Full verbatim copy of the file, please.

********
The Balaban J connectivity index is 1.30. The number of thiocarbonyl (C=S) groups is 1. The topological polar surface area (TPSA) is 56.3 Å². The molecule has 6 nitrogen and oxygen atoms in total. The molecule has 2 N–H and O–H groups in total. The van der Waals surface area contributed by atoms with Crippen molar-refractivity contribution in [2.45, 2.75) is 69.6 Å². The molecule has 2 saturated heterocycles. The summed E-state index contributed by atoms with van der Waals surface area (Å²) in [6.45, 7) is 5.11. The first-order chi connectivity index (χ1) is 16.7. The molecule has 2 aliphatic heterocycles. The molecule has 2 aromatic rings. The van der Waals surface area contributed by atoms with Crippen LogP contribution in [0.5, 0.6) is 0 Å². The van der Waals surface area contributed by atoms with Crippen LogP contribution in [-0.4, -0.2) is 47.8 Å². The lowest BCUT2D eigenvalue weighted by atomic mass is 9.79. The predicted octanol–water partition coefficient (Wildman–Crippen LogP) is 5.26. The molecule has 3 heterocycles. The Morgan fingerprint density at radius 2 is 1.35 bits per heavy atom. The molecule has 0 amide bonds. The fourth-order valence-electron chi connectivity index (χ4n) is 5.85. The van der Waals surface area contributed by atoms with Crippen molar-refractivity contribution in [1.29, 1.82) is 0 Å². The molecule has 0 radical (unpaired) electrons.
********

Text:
The Balaban J connectivity index is 1.30. The number of thiocarbonyl (C=S) groups is 1. The topological polar surface area (TPSA) is 56.3 Å². The molecule has 6 nitrogen and oxygen atoms in total. The molecule has 2 N–H and O–H groups in total. The van der Waals surface area contributed by atoms with Crippen molar-refractivity contribution in [2.45, 2.75) is 69.6 Å². The molecule has 2 saturated heterocycles. The summed E-state index contributed by atoms with van der Waals surface area (Å²) in [6.45, 7) is 5.11. The first-order chi connectivity index (χ1) is 16.7. The molecule has 2 aliphatic heterocycles. The molecule has 2 aromatic rings. The van der Waals surface area contributed by atoms with Crippen LogP contribution in [0.5, 0.6) is 0 Å². The van der Waals surface area contributed by atoms with Crippen LogP contribution in [-0.4, -0.2) is 47.8 Å². The lowest BCUT2D eigenvalue weighted by atomic mass is 9.79. The predicted octanol–water partition coefficient (Wildman–Crippen LogP) is 5.26. The molecule has 3 heterocycles. The Morgan fingerprint density at radius 2 is 1.35 bits per heavy atom. The molecule has 0 amide bonds. The fourth-order valence-electron chi connectivity index (χ4n) is 5.85. The van der Waals surface area contributed by atoms with Crippen molar-refractivity contribution in [1.29, 1.82) is 0 Å². The molecule has 0 radical (unpaired) electrons.